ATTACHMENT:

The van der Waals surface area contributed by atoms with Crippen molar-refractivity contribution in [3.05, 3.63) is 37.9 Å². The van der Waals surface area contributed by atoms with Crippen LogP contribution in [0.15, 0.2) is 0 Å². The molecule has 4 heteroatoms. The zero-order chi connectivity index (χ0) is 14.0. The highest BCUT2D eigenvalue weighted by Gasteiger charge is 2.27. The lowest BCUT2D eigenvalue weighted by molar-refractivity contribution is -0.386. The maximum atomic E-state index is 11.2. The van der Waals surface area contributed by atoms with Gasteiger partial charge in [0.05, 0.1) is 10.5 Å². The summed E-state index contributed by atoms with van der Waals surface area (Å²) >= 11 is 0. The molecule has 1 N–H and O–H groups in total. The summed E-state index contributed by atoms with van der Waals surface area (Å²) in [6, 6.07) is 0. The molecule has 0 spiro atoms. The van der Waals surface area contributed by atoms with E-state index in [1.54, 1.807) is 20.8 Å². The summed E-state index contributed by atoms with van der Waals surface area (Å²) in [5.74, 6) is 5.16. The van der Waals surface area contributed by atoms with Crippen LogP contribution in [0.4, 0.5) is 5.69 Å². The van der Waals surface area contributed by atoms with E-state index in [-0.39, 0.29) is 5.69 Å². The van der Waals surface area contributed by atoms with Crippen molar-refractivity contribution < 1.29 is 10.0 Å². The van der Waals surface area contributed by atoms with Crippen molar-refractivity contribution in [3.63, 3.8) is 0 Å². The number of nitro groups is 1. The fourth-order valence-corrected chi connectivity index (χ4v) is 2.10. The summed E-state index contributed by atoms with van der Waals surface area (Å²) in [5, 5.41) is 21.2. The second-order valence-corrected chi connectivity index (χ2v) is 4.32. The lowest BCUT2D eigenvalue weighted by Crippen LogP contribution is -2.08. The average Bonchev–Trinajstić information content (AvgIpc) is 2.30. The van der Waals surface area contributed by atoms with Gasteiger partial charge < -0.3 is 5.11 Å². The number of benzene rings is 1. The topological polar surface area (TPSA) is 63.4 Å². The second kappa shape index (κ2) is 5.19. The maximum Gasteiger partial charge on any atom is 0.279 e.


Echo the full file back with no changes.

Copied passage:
The van der Waals surface area contributed by atoms with Crippen molar-refractivity contribution in [3.05, 3.63) is 37.9 Å². The van der Waals surface area contributed by atoms with Crippen LogP contribution in [0.15, 0.2) is 0 Å². The molecule has 4 heteroatoms. The zero-order chi connectivity index (χ0) is 14.0. The highest BCUT2D eigenvalue weighted by Gasteiger charge is 2.27. The lowest BCUT2D eigenvalue weighted by molar-refractivity contribution is -0.386. The maximum atomic E-state index is 11.2. The van der Waals surface area contributed by atoms with Gasteiger partial charge in [0.05, 0.1) is 10.5 Å². The summed E-state index contributed by atoms with van der Waals surface area (Å²) >= 11 is 0. The molecule has 1 N–H and O–H groups in total. The summed E-state index contributed by atoms with van der Waals surface area (Å²) in [6, 6.07) is 0. The molecule has 0 spiro atoms. The van der Waals surface area contributed by atoms with E-state index in [1.54, 1.807) is 20.8 Å². The summed E-state index contributed by atoms with van der Waals surface area (Å²) in [5.74, 6) is 5.16. The van der Waals surface area contributed by atoms with Crippen LogP contribution in [0.4, 0.5) is 5.69 Å². The van der Waals surface area contributed by atoms with E-state index in [-0.39, 0.29) is 5.69 Å². The van der Waals surface area contributed by atoms with Crippen molar-refractivity contribution < 1.29 is 10.0 Å². The van der Waals surface area contributed by atoms with Crippen molar-refractivity contribution in [3.63, 3.8) is 0 Å². The number of nitro groups is 1. The fourth-order valence-corrected chi connectivity index (χ4v) is 2.10. The summed E-state index contributed by atoms with van der Waals surface area (Å²) in [5, 5.41) is 21.2. The second-order valence-corrected chi connectivity index (χ2v) is 4.32. The lowest BCUT2D eigenvalue weighted by Crippen LogP contribution is -2.08. The average Bonchev–Trinajstić information content (AvgIpc) is 2.30. The van der Waals surface area contributed by atoms with Gasteiger partial charge < -0.3 is 5.11 Å². The number of benzene rings is 1. The topological polar surface area (TPSA) is 63.4 Å². The second kappa shape index (κ2) is 5.19. The maximum Gasteiger partial charge on any atom is 0.279 e.